It’s in every preflight safety training, even the epic ones:
“Put on your own oxygen mask before helping someone else with theirs.”
On his Smarter Every Day YouTube channel, Destin Sandlin induced hypoxia in himself—under the close supervision of professionals, including a flight surgeon—to demonstrate the effects. By the end, he couldn’t figure out how to put his mask back on. He wasn’t even trying to.
Flying at 35,000 feet, you only have 15–30 seconds of useful oxygen before you lose your ability think coherently, or even act to save your own life.
You have seconds. That’s it.
The timeline may be a little different when you’re not losing cabin pressure at 35,000 feet, but the importance of self-care is universal. If you don’t take care of yourself, you soon won’t be able to care for anyone else.
In roles where we care for someone else, like a parent or a small business leader, we have been conditioned to place our stewardship before our selves no matter the cost. It’s true that others are depending on us, and we need to come through for them, but we need to do so sustainably.
Remember that your likes, preferences, and dreams are just as valid as anyone else’s.
As soon as kids realize they can listen to music in the car, that’s all they want to do. (The same goes for watching movies and playing Minecraft—be careful what you introduce.)
You want to listen to Frank Sinatra, they want to listen to the Frozen soundtrack. Guess who has the lower tolerance to listening to someone else’s music? That’s right. Now you’re listening to “Let it Go” for the twenty-seventh time today.
Pretty soon, you’re going to resent Idina Menzel, and she’s a fabulous singer. You’re going to regret ever letting your kids know the car plays music.
Kids understand taking turns. It’s part of their innate sense of fairness. They get to pick a song, you get to pick a song. “Let it Go”, “My Way”. “I am Moana”, “Come Fly With Me.” “Evermore”, “The Best is Yet to Come”.
Not only are you making music time enjoyable for you, too, you’re reinforcing sharing, patience, and taking turns. You’re exposing your kids to new music. Who knows? Maybe your kids will start asking for Old Blue Eyes.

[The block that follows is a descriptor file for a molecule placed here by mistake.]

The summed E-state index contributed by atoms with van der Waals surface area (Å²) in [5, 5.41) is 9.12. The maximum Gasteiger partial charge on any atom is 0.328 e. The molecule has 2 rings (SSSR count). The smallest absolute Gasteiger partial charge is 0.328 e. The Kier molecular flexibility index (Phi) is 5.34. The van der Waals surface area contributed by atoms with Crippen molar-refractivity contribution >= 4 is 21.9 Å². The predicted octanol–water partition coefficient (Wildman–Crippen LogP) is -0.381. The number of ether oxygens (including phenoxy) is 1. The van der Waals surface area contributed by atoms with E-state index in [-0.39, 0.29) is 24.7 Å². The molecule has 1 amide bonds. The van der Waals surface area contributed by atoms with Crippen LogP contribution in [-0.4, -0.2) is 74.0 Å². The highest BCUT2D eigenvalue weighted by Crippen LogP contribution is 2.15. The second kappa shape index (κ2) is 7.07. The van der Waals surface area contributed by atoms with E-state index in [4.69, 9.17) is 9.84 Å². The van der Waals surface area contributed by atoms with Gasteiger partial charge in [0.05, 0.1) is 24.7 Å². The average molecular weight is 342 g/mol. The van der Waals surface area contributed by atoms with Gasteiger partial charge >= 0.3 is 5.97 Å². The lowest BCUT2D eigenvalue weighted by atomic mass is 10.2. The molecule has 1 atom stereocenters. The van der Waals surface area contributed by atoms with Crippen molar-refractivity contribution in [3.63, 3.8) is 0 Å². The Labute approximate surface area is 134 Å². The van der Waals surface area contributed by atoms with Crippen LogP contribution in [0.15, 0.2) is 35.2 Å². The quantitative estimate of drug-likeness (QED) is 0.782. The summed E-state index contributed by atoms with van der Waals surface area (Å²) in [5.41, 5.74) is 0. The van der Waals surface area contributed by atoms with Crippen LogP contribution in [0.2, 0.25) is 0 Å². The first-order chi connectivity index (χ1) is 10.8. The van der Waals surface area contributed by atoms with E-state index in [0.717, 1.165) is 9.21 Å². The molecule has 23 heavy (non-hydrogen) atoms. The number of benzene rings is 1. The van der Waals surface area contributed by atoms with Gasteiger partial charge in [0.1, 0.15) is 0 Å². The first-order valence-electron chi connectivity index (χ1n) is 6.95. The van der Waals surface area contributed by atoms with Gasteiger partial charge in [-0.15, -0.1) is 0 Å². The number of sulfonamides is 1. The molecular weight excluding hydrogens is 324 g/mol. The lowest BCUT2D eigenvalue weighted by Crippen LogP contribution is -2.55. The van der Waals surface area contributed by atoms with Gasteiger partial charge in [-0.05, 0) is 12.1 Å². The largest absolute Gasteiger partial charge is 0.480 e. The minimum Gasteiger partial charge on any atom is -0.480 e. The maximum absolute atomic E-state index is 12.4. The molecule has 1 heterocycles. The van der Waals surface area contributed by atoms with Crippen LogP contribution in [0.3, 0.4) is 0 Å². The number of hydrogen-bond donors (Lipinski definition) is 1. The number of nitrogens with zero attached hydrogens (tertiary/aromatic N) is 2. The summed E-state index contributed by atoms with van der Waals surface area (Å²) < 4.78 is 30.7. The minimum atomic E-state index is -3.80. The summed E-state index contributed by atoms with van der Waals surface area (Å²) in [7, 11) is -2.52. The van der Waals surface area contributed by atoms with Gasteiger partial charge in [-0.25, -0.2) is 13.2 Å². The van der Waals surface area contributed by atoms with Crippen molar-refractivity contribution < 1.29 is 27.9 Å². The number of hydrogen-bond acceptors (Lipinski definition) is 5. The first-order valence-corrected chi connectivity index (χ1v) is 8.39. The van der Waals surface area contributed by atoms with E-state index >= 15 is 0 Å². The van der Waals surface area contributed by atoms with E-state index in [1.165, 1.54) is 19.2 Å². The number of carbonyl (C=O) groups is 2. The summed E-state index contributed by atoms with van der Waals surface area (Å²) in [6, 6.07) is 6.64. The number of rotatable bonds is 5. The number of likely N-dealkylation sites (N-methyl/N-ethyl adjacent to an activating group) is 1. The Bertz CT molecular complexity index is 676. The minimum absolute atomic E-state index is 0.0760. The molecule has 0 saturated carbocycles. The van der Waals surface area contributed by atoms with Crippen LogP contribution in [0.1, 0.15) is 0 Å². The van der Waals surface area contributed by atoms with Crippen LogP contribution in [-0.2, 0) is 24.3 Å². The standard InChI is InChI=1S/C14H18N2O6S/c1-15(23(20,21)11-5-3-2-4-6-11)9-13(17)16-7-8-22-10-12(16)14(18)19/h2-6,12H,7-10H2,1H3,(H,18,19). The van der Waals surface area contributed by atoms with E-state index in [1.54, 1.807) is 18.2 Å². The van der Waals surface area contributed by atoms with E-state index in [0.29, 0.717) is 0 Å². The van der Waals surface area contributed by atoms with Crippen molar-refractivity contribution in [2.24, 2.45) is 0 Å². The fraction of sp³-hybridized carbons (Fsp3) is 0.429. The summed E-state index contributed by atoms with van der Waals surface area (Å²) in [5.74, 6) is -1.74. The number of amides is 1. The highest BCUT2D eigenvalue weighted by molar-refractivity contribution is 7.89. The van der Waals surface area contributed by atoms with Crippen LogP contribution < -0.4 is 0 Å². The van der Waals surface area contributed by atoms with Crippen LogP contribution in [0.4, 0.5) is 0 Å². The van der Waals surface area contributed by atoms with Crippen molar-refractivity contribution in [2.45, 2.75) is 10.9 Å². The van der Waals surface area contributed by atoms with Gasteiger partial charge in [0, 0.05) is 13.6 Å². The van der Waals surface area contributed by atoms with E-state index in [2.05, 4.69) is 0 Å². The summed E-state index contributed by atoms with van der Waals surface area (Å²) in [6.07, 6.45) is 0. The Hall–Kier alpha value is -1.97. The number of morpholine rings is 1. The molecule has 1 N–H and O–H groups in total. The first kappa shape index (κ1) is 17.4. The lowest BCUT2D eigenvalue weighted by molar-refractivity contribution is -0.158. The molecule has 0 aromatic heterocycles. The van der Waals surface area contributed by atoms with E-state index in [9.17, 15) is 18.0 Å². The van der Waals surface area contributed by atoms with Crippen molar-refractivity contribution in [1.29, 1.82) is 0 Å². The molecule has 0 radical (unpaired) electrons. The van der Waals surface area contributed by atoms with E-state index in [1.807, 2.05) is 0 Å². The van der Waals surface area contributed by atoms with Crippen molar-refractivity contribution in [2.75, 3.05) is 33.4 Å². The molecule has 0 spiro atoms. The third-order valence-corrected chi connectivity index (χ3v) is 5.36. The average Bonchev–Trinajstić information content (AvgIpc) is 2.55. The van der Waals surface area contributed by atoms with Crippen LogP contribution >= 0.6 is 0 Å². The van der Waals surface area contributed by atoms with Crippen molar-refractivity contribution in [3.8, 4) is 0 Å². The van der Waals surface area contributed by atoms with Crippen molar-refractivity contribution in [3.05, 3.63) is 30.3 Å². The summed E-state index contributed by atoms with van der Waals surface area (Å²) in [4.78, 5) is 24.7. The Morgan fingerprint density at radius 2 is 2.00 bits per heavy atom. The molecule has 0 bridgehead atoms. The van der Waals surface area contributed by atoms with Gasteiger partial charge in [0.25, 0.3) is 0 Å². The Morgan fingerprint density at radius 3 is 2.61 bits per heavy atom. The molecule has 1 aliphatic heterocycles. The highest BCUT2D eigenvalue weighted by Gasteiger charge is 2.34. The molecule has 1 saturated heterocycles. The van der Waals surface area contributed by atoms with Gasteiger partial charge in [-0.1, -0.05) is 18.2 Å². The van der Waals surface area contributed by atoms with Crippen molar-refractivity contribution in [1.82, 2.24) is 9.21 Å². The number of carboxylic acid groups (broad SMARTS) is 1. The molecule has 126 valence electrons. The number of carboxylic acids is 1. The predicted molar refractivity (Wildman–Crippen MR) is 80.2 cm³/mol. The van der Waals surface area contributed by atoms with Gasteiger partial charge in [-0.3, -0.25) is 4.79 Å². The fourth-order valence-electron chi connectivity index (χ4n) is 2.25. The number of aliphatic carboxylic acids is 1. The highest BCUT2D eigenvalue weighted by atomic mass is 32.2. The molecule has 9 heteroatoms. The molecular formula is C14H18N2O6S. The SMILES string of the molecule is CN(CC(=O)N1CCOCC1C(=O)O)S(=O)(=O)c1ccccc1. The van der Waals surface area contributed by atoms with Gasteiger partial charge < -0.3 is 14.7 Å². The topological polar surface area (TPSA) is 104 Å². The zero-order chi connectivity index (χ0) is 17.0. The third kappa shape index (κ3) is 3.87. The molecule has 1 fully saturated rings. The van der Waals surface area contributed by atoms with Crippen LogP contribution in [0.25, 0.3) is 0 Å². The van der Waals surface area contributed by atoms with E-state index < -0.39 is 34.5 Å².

Get Enough Sleep
You know how kids seem to have boundless energy? It’s because they’re getting twice as much sleep as mom and dad are. Kids need more sleep to support their rapid mental and physical growth. Adults need sleep to heal, regenerate, and process the day’s events.
Once no one’s telling us when to go to bed, it’s all too easy to dismiss our need for sleep as being lazy. We wear long hours and late nights as a badge of honor, a measure of the value we’re creating. All we’re doing is wearing ourselves out. Showing up tired is like showing up drunk. Possibly worse, because we don’t realize how impaired we are.
Build “Me Time” into Your Schedule
Getting enough sleep is perhaps the most basic way to build “me time” into your schedule. If you can do nothing else, strive for that.
Every day, try to schedule some time to focus on you. This could be planning your future or writing in your journal. It could be playing the guitar or working in the garden. It’s time where you can set aside all of the urgent demands of Quadrant 1 and simply be present in Quadrant 2.
Setting aside just a little time every day for self-care will do wonders for the time you spend on stage.
Invest in Your Own Growth and Development
We send our kids to school, to piano lessons, and to Little League. We send our direct reports to workshops, seminars, and continuing education classes.
When was the last time that you did something for your own continuing education (that wasn’t required by your employer)?
If developing the skills of your direct reports benefits the team, the same goes double for you. If you want to encourage your children to read, lead by example. Both groups will emulate you.
You’re never so busy driving around town that you can’t stop and get gas. Stopping to get gas is just part of the cost. We understand this principle when it comes to driving. We can’t ignore it when it comes to our productivity, growth, and well-being.
Don’t get me wrong: being a steward requires sacrifice. But you have to remember that we talk about two completley different concepts when we talk about “sacrifice”:
- Giving up something of value for something of no value.
- Giving up something good for something better.
The first one is just a bad idea. It shows very short-sighted thinking, even for those who benefit (in the very short term) from receiving the value.
But trading something good for something better? That’s sustainable. That benefits everyone. That’s how stewardship is supposed to work—the steward benefits as well.